Though somewhat overshadowed by the celebrity peaks of Coulin to the north and the famously remote Monar Munros in the wilds to its south, Sgurr na Feartaig is a tremendous hill in its own right, an extended ridge with steep northern corries and impressive views of its better known neighbours. While often combined with next-door Beinn Tharsuinn in a double-Corbett day, the full traverse of the Feartaig ridge (probably minus Tharsuinn for most) seems a more logical and aesthetic route.
metres / Distance
NH0395449305 Cross the main road near a house, and the level crossing over the railway, then follow a forest track east. After about 800m this bends south, passing over a bridge.
NH0477749265 At a junction just beyond a workshop/barn, branch left, then left again, taking the uphill track on a long steady ascent through new growth forest. Keeping left at subsequent junctions, pass a quarry, then exit the woods onto open ground. Cross a shoulder above the wooded gorge of the Allt a' Chonais, staying with the track as it curves south into the upper glen. Branch right to a footbridge just above a new hydro scheme.
NH0701548128 From the far bank of the burn, an old stalker's path climbs the northeast flank of Sgurr na Feartaig, its well-constructed zigzags making easy work of the ascent. Go over a broad minor summit, then cross a grassy saddle, passing west of an idyllic high lochan. Where the trail starts to make a traverse west of the high ground, peel off left to make a beeline for the prominent summit cairn. While Sgurr na Feartaig is easily accessible, its summit is a grand viewpoint overlooking the far wilder land to its south, where the Munros Sgurr Choinnich and Bidein a' Choire Sheasgaich look particularly appealing.
NH0546245394 Head west-southwest to rejoin the stalker's path, then follow it along the ridge, an attractive grassy crest above the crags of Coire nan Each. It's worth detouring onto a minor top on the way (the path skirts its south side) before climbing to Sgurr na Feartaig's west summit. With the knobbly skyline of the Coulin hills and hints of islands out west, this may be an even better viewpoint than the main summit.
NH0381844929 The path continues west to zigzag easily down to the wide grassy saddle of the Baobh-bhacan Dubha. At a trail junction go right, heading north through bands of rock outcrop to descend a steep nose, Aon Cheum. The path then zags left below the slabby wall of Creag a' Chaorainn, into Coire Leiridh. Wet and muddy underfoot, it then heads north on a long descent to the forest boundary. Now quite overgrown, the trail continues down through the woods to meet a forestry track in the bottom of the glen.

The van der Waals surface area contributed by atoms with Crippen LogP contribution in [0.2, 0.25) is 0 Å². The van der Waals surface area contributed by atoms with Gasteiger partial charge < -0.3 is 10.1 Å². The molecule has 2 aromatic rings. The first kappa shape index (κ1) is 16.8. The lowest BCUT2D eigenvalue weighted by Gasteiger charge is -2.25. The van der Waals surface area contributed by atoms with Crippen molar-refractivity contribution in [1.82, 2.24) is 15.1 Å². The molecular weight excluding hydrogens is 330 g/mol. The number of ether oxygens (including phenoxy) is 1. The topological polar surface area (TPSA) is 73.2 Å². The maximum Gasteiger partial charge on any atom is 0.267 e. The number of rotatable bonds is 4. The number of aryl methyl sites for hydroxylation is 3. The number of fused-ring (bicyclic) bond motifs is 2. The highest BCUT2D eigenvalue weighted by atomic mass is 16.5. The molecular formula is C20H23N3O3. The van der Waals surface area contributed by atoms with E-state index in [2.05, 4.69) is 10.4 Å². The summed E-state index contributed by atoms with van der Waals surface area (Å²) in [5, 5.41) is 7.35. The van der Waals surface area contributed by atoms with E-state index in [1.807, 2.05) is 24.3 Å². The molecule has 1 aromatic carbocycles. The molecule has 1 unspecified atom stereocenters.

NH0170848218 There's no footbridge over the River Carron, so the best option is a long return east along the forest track - a good 4km to end the day, but quick and easy if you get into your stride.
Start/Finish: Car park hidden up a rough unsigned track north off A890 at the east end of Craig, NH039493
Nearest town: Lochcarron
Terrain: Forest tracks to start and finish, with a clear stalker's path all the way on the hill. Some rough and rocky ground on the ridge, and the descent tends to be wet and muddy - but nothing too onerous.
Seasonal variations: This would be a cracking winter day, and the long forest track sections at the start and finish would be straightforward in the dark.
Aye, an undervalued hill, which probably has great views, but not on any of the three times I've visited it...
We always did the route the other way around, on our annual winter week to the area, but this was basically so we could plod up a snow gully in the corrie just west of the descent. Also gets the 4km forest track plod out of the way early (= whilst still hungover in my youth) Not done it for years, might have to fix that next winter.